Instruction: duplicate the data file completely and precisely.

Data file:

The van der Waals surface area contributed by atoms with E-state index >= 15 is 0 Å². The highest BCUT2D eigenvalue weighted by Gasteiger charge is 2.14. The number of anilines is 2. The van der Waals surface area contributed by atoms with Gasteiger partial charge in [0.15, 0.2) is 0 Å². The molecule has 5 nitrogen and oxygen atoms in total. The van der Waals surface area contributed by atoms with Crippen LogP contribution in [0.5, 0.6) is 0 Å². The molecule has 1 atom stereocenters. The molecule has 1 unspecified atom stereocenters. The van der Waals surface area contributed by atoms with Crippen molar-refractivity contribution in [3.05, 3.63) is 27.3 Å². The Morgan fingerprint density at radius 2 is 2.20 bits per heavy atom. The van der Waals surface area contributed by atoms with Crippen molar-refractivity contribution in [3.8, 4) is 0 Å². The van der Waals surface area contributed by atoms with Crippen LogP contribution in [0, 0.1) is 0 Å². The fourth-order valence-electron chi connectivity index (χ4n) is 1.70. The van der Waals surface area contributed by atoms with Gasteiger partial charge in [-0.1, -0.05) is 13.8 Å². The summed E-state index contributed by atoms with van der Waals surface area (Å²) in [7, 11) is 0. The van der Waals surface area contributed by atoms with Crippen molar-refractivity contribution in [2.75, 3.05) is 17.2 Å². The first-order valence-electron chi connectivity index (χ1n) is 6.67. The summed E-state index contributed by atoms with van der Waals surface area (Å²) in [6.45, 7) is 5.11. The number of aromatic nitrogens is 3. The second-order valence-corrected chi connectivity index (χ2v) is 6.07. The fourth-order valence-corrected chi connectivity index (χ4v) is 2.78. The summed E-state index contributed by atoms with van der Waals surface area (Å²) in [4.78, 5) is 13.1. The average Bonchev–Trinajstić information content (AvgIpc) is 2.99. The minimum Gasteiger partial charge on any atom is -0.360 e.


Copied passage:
The van der Waals surface area contributed by atoms with E-state index >= 15 is 0 Å². The highest BCUT2D eigenvalue weighted by Gasteiger charge is 2.14. The number of anilines is 2. The van der Waals surface area contributed by atoms with Gasteiger partial charge in [0.15, 0.2) is 0 Å². The molecule has 5 nitrogen and oxygen atoms in total. The van der Waals surface area contributed by atoms with Crippen LogP contribution in [0.5, 0.6) is 0 Å². The molecule has 1 atom stereocenters. The molecule has 1 unspecified atom stereocenters. The van der Waals surface area contributed by atoms with Crippen molar-refractivity contribution in [3.05, 3.63) is 27.3 Å². The Morgan fingerprint density at radius 2 is 2.20 bits per heavy atom. The van der Waals surface area contributed by atoms with Crippen molar-refractivity contribution in [3.8, 4) is 0 Å². The van der Waals surface area contributed by atoms with Crippen LogP contribution in [0, 0.1) is 0 Å². The fourth-order valence-electron chi connectivity index (χ4n) is 1.70. The van der Waals surface area contributed by atoms with Gasteiger partial charge in [-0.1, -0.05) is 13.8 Å². The summed E-state index contributed by atoms with van der Waals surface area (Å²) in [7, 11) is 0. The van der Waals surface area contributed by atoms with Crippen molar-refractivity contribution in [2.75, 3.05) is 17.2 Å². The first-order valence-electron chi connectivity index (χ1n) is 6.67. The summed E-state index contributed by atoms with van der Waals surface area (Å²) in [6.45, 7) is 5.11. The number of aromatic nitrogens is 3. The second-order valence-corrected chi connectivity index (χ2v) is 6.07. The fourth-order valence-corrected chi connectivity index (χ4v) is 2.78. The summed E-state index contributed by atoms with van der Waals surface area (Å²) in [4.78, 5) is 13.1. The average Bonchev–Trinajstić information content (AvgIpc) is 2.99. The minimum Gasteiger partial charge on any atom is -0.360 e.